RSS feeds as art? I followed a link to the rexblog via Technorati from a place(?) on the web I believe is called /r – echos/ (below the name are the following words: reblog / rebloging / feedonfeeds / permanent reconstruction / personnal news agregator / news scanner). The page, which I must describe as art rather than, well, anything else, appears to be the work of Jerome Rigaud (I’ll be happy to correctly identify the artist if I’m doing my typical name botching). I don’t know quite how to describe what he (they? she?) is doing other than to say the page uses a hack of the server-side RSS aggregator Feed on Feeds to gather content that is re-published in a creatively chaotic fashion.
For example, the site displays my post about A9 from last Thursday like this:
This isn’t for everyone, but I find the effort fascinating. Dig a little deeper and he also explores from an artistic point-of-view the workings of his website, for example, something he calls, “my logs study“. I’m fascinated with where he’s heading, perhaps because I have absolutely no idea where that may be or why he wants to go there. But, that’s usually where the interesting stuff is found.
Making money with weblogs follow-up: Since I’ve been receiving e-mail related to the topic of making money from weblogs ever since I wrote an article on the topic and blogged the Bloggercon II session moderated by Jeff Jarvis on the “business of blogging,” I couldn’t let this weblog’s serendipitous good fortune I discovered yesterday escape without trying to make a buck off it. From its referrer log, I noticed that the rexblog was receiving traffic from google searches of the word, “hammock”. (Ironically, it’s my last name, but I have never owned one.) I tried the search myself and discovered the rexblog shows up on the front page results…even higher than the URL associated with my day job, hammock.com. So, to be of service to those who are surfing the web in search of a great hammock, I’ve set up an affiliate relationship with the fine folks at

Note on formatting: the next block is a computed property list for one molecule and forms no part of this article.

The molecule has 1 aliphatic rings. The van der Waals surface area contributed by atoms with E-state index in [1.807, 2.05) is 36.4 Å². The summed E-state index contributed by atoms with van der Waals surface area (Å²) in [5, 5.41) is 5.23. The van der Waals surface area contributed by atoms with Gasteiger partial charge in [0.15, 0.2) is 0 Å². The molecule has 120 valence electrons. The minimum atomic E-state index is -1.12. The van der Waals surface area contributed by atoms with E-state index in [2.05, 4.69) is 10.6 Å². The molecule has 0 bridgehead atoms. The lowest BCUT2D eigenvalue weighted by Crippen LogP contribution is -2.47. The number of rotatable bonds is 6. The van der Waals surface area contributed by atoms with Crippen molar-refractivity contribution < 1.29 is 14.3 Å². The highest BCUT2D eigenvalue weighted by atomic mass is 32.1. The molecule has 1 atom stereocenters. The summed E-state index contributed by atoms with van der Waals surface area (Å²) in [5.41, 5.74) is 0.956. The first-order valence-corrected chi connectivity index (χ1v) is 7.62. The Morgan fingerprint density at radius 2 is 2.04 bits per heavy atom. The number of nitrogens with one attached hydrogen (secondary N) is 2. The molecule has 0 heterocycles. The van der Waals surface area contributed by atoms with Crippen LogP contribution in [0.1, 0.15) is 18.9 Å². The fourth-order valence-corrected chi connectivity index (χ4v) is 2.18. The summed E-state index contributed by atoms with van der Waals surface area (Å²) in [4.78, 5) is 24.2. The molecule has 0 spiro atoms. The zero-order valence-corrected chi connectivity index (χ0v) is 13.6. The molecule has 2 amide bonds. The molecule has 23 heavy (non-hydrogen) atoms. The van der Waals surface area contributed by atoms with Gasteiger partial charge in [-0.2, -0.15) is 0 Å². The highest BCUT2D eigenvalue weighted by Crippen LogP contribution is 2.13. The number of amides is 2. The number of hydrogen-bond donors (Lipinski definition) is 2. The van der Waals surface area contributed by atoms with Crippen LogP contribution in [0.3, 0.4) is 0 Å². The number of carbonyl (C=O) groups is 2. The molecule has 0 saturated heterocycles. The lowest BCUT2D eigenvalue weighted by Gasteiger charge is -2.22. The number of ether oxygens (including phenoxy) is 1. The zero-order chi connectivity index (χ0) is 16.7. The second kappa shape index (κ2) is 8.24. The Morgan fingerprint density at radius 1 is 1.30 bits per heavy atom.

Hammocks.com and have added some promotional text in the upper left-hand corner conveniently located for those who have stumbled here looking for a rope swing and not for its scintillating news and commentary. I will keep you posted of my success in this new venture as a hammock entrepreneur.
On a related topic, I’m still working on my next rexblog money-making get rich quick scheme that I hope may somehow take advantage of where this weblog shows up when you search Google for “how to make money from weblogs”.
A Vaporzine first: Even before the first issue of the controversial student-run Harvard magazine, H-Bomb, was off the press, the university’s famed humor magazine, the Harvard Lampoon, beat them to the punch with a parody of it. This, I’m sure, is the first time in the history of the term “vaporzine,” that one has been parodied.
Prenups, anyone? I guess since I blogged this “magazine-related” news when it first appeared as a news item buried deep in the WSJ, I felt I should blog the follow-up that I first heard about on the “weddings page” of yesterday’s NYT.
Quote from the NY Times:
bride and bridegroom met in October 2001. That year Ms. Wetlaufer
interviewed Mr. Welch for (The Harvard Business Review, where she was
editor). The relationship that developed from that collaborastion
resulted in Ms. Wetlaufer’s resignation from the business review and
became an issue in his subsequent divorce. Ms. Wetlaufer and Mr.
Welchar are now working on a book, “Winning,” for HarperCollins, which
is about the competitive and organization aspects of business.
People, I don’t make this stuff up.
Music City welcomes Bloggercon III? Via Steve Warwick Kirks (whose blog is named “The House of Warwick”) (who lives in Missouri), I’ve learned that Robert Cox (who lives in the New York City vicinity) is suggesting that Bloggercon III be held in Nashville.
As someone without a vested interest in it…I would like to propose Nashville, Tennessee as the next location. A number of years ago, in planning a family reunion, I discovered that Nashville is centrally located in the United States when you weight the country by population. More people are within a reasonable distance from Nashville than anywhere else in the country.
Since, as best I can determine, I was the only Nashvillian to attend Bloggercon II, I obvioiusly think this idea sounds good. I will be more than happy to pull together a host committee and secure all the appropriate venues and local sponsorship necessary. I agree with Robert that there are at least two universities here which could likely host the event. I can think of some natural alliances (for example, the First Amendment Center at Vanderbilt University and the Nashville Technology Council) who may have interest in participation or sponsorship. And yes, despite many of them living a couple hours east of Nashville, the Rocky Top Brigade would be rite-friendly group to welcome folks.
And, as Robert noted, Tennessee (although not Nashville) has a genuine blogging superstar who perhaps could be coaxed into appearing. (I have not had the honor of meeting Professor Reynolds, but he once pointed to this humble weblog). And I know my fellow Nashville blogger Bill Hobbs would be on board.
Easy and inexpensive flights into Nashville via Southwest would also make it attractive.
Dave, just say the word. We’ll start vacuuming the red carpet.